The fourth day of Paul Manafort's trial blended tax documents with a witness' astonishing confession of guilt. Prosecutors are well into presenting hundreds of documents that they say show bank fraud, failure to disclose foreign bank accounts and tax crimes.
Here are four takeaways from the court action Friday:
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1. Bank fraud smoking guns?
In a courtroom, lawyers have various tools to make their points: video screens to show evidence, pointed questions to elicit certain answers and witnesses to speak about their firsthand knowledge of the alleged crimes. On Friday, the three legs of the evidentiary stool built a solid moment for the prosecutors.
The jury read damning email messages and documents to support the bank fraud charges. A witness said she had discussed creating fake documents with Manafort and longtime deputy Rick Gates, then sent the faked documents to a bank on their behalf.
She also testified that she knew her tax firm had fudged a loan amount so a then-broke Manafort could save up to a half-million dollars in taxes.
It's the closest this trial has come to smoking guns so far.
2. Foreign bank account repetition
All three financial professionals who worked for Manafort -- the bookkeeper Heather Washkuhn and the accountants Philip Ayliff and Cindy Laporta -- sat through the same minute-long inquisition that appears to form the core of the prosecutors' foreign banking charges. Did you know Paul Manafort was affiliated with these companies? the prosecutor begins. He says one corporate name at a time, ending after 14 or 15. The witness says "no" to each.
Those are the offshore companies that prosecutors have already established paid for Manafort's personal excesses or "lent" him money.
The other thing prosecutors have established? That each of the financial professionals told Manafort explicitly and multiple times that he would break the law if he did not disclose his foreign accounts. He did not make those accounts known to them, all the witnesses said.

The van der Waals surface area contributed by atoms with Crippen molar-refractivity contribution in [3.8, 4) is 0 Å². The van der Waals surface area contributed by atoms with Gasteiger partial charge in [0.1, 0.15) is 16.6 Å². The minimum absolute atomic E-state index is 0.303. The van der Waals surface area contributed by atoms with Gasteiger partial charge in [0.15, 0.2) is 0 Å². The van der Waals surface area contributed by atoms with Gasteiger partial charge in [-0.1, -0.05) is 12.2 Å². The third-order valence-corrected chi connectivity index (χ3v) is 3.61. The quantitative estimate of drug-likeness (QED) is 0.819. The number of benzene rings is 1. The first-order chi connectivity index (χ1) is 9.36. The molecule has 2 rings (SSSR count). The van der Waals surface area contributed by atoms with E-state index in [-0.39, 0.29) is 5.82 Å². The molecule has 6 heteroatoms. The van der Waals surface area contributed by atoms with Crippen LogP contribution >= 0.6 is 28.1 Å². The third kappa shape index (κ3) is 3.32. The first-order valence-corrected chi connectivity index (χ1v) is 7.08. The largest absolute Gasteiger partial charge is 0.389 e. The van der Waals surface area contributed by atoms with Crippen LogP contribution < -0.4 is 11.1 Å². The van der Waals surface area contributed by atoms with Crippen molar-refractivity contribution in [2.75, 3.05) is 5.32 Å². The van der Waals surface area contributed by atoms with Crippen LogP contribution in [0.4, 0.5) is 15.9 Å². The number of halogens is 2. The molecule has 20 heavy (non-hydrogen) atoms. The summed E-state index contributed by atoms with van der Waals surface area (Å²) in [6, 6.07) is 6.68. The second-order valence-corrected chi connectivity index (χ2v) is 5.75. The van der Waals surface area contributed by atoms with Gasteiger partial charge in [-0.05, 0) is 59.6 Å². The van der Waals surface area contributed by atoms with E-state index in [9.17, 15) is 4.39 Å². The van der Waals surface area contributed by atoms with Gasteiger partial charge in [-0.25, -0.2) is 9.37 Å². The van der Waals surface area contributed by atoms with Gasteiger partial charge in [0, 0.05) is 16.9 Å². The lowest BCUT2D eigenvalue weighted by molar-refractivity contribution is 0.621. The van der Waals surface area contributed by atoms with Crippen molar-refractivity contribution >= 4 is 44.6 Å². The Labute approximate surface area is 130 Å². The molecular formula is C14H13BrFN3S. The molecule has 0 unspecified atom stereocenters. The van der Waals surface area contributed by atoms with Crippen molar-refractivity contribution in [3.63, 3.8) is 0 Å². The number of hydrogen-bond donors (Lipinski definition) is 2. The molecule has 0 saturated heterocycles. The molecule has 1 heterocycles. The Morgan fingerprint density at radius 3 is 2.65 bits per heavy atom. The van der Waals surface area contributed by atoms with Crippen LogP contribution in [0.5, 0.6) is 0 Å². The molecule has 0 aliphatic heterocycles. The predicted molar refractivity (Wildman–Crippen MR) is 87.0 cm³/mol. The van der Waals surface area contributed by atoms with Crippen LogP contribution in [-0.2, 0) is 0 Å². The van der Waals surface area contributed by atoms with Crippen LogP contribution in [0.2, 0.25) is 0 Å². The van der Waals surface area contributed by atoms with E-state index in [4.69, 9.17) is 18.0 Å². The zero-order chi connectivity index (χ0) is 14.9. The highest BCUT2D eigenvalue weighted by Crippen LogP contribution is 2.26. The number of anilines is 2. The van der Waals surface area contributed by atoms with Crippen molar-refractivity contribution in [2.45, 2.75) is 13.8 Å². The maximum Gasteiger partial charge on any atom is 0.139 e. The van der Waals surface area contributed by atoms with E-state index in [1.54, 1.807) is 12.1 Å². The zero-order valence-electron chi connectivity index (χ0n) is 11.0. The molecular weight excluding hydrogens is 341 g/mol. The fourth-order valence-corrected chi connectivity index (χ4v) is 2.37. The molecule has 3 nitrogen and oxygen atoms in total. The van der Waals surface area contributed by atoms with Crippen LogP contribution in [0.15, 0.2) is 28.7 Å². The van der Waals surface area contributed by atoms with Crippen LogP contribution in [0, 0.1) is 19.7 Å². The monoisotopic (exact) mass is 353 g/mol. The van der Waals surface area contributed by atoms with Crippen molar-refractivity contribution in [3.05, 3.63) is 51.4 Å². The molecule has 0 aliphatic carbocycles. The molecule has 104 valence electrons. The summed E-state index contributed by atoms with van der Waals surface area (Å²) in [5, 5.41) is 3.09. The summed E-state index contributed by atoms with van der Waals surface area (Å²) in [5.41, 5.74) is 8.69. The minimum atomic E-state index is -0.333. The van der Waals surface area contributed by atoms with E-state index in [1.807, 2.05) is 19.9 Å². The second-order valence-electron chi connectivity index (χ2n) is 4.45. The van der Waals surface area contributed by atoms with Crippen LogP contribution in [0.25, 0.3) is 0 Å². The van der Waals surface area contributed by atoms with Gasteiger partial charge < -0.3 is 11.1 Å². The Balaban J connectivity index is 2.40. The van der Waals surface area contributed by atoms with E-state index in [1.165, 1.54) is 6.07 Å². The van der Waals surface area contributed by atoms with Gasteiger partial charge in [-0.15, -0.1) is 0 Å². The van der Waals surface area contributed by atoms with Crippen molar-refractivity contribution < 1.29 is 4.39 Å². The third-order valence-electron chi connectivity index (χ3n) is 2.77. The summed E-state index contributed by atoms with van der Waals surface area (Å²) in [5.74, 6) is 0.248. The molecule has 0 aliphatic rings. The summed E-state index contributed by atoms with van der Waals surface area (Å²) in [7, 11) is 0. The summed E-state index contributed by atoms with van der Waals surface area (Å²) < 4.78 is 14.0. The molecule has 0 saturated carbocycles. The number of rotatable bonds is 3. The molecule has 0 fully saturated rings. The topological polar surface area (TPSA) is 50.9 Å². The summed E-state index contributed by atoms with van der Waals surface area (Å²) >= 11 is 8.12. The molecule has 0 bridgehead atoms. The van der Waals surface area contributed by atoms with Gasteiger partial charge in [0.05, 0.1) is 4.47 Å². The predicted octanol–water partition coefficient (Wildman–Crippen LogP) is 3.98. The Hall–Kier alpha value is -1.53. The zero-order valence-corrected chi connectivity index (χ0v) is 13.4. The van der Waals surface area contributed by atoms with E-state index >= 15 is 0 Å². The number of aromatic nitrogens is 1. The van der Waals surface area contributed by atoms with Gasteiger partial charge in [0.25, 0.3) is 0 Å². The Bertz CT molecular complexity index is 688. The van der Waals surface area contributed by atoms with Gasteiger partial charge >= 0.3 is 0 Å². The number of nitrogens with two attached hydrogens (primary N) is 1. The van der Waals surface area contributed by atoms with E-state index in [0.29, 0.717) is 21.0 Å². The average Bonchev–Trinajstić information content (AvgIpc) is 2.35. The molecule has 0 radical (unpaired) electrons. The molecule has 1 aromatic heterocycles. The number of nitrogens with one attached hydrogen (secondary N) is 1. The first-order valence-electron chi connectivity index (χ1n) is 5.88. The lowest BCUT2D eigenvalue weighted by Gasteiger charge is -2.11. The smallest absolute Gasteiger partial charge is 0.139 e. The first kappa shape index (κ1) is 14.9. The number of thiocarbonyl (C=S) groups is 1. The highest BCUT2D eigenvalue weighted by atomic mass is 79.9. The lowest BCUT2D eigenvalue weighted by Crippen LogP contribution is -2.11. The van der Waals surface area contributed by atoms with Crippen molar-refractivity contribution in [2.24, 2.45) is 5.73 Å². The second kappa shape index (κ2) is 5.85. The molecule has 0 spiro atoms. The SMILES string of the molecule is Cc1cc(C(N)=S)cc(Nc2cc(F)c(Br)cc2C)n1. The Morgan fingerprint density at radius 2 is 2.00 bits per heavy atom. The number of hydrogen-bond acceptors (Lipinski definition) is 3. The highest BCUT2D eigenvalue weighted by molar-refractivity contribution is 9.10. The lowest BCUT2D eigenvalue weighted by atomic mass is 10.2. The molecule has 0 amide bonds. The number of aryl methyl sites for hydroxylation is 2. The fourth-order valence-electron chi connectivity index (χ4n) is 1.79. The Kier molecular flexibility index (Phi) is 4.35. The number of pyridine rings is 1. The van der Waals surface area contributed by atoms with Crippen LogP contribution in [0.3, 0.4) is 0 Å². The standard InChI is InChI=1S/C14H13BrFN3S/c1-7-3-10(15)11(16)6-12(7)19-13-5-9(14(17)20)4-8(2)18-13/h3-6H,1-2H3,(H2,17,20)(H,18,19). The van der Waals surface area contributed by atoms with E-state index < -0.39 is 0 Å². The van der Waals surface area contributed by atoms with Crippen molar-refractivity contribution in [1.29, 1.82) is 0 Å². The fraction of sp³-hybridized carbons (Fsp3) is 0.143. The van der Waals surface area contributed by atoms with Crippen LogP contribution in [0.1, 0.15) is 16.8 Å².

3. White-collar crime challenge
White-collar crime cases are notoriously hard to prosecute. This case has had hours of tax code explanation and tax returns, corporate financial accounting and the intricacies of loan, income and mortgage tax deductions.
Many a government attorney has lost a corporate financial case or had a mistrial because evidence became too dense, boring or confusing for the jury to follow.
Will Manafort's jurors face a similar result?
Throughout previous days and through Friday morning, some jurors grew fidgety or slouched in their chairs.
But when the prosecution neared the end of its questioning Friday, with the allegedly fake documents on the screen and a witness testifying to her own wrongdoing, the courtroom was rapt.
4. Witness believability
For three hours Friday, Laporta appeared to be a knowledgeable and careful accountant, describing with verve the way clients should report taxes and pausing to double-check evidence the prosecutors led her through. She came across as sincere -- even more so when she said that what she had done to help Manafort obtain bank loans was wrong.
"I very much regret it," Laporta said Friday. She testified that she had gone along with Manafort and Gates' allegedly fraudulent scheme because Manafort was a longtime customer of her firm, and she wanted to keep the firm out of immediate trouble.
In order for a jury to convict Manafort, Laporta's credibility must hold up. She'll be questioned by the defense team on Monday, and they've indicated to the court they'd like to raise the immunity deal she cut with prosecutors. Four more witnesses who have immunity -- meaning they, too, may have stepped out of line -- are positioned to testify. The defense may try to undercut their credibility as well.
Then, of course, there's Gates. He's already admitted guilt and to lying to federal authorities. Gates was a central player in passing the allegedly fake documents to banks, as shown Friday. He's certainly a key and coming witness -- one who could be impeached and pinned with crimes.
Prosecutors may have their own pocket ace on the Gates matter.
One of Manafort's defense lawyers sent prosecutors a statement after their client was indicted, creating a document that could destroy the defense's case. That document says Gates was "not involved" in some of Manafort's Cypriot banking. There isn't yet a resolution whether the jury will see that document.
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